Planting and growing trees retains an appeal for many, and historically forestry has always been viewed as an opportunity where tax advantage is available while delivering other benefits over time – for example, timber, habitat, or amenity.
Moreover, ambitious targets to expand woodland cover in the UK from 13% to 19% in response to the climate change crisis and to meet net zero emissions by 2050 has spurred many with the capability to take action to do so, with a range of suitable grants and incentives available across the UK.
Despite these measures, uptake has been slow and woodland creation has been flat with just under 13,500 hectares planted annually. In England, tree planting rates fell in 2020-21 with just under 2,200 hectares of trees planted, down from 2,340 hectares the previous year. In Scotland, by contrast, 10,660 hectares were planted in the year to 31 March 2021. However, combined UK totals still fall well below the 30,000 hectares target that government has set for 2024-25.
With regard to woodland planting, HM Revenue & Customs (HMRC) certainly does not regard all such activity as being eligible where tax and benefits are concerned.
The most important test in determining whether a tax advantage can be gained from planting trees is in establishing that they are commercial – in other words, managed with a view to profit. Evidence of this can take a number of forms, for example: minutes of meetings, preparation of annual budgets, active management (such as the employment of a professional forester), a separate bank account, VAT registration and separate P&L in the annual accounts.
“It is important to show that any new woodland creation is to make profit at some point in its own right and not for other reasons, for example to enhance a shoot, to promote biodiversity, or to do more in the fight against climate change.”
The main areas where commercial woodland can offer a tax advantage are in relation to income tax, capital gains tax (CGT) and inheritance tax (IHT).
With regard to income tax, if woodland passes the commercial test, then profits from the sale of timber are not liable to tax, but the converse is that no loss relief is allowable against other income. There are exceptions, such as Christmas trees which are usually grown as a crop and fall within the statutory definition of market gardening rather than commercial woodland so profits from this business remain taxable.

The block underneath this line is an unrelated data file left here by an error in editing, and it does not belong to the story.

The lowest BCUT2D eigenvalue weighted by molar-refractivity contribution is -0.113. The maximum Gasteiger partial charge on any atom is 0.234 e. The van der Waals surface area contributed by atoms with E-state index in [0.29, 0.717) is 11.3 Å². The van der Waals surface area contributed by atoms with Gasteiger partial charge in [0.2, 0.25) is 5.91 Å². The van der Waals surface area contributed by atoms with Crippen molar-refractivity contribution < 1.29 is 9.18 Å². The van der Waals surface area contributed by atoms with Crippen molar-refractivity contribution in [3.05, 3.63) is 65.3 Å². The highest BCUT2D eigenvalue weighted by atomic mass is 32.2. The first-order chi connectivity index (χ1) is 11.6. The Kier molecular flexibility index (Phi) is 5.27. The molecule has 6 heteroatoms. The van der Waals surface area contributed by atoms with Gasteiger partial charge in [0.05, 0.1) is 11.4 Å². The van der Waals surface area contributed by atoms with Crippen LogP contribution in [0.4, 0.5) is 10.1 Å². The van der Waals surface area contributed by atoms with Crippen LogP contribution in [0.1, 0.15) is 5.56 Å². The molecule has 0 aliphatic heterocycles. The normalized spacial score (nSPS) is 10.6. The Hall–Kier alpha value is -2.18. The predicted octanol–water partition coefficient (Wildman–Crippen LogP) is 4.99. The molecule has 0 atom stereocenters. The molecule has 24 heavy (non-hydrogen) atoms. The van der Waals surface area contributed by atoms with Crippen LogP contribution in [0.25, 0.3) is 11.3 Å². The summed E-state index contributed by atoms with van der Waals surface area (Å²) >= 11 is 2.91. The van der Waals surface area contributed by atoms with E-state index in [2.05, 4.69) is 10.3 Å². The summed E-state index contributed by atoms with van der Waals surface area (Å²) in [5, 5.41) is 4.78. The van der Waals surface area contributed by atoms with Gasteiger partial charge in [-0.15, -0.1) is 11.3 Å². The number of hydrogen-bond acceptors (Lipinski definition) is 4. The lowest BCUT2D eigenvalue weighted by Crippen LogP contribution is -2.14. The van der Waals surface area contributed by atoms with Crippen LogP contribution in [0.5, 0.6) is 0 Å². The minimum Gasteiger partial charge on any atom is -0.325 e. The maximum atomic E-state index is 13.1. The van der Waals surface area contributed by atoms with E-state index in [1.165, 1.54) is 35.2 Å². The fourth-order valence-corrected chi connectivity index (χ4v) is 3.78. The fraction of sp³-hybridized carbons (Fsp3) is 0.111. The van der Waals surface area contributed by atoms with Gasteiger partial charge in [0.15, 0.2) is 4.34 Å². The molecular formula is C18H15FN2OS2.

In terms of IHT, provided the commercial test has been passed, woodland should attract 100% relief via Business Property Relief (BPR) – although it should be noted that land switched out of agriculture will no longer qualify for Agricultural Property Relief (APR) unless it is ancillary to farmland and the shelter belt criteria are met.
In the event that neither BPR or APR apply then the Deferral Relief Scheme (Woodland Relief) may, meaning that IHT on the timber value is deferred until after the timber is either felled or sold.
A sale of land and the crop together attracts CGT on the solum or land element only, often a low element of the whole. Succession planning measures such as gifts of commercial woodland attract CGT holdover relief and are IHT free based on the BPR.
Certain carbon offset payments are also capable of being regarded as part of the occupation of the woodland and income tax free.
Jenny Healy adds:
“Woodland, where there is evidence to prove that it is commercial, continues to remain attractive both in terms of tax advantages and available grant funding. The respective governments in England, Scotland and Wales are committed to protecting existing woodland, vigorously promoting new planting and working with landowners, farmers and others to increase the amount of it actively managed in the UK. The current tax regime supports those objectives and encourages their delivery but, as always, it is a complex area and professional advice should be sought.”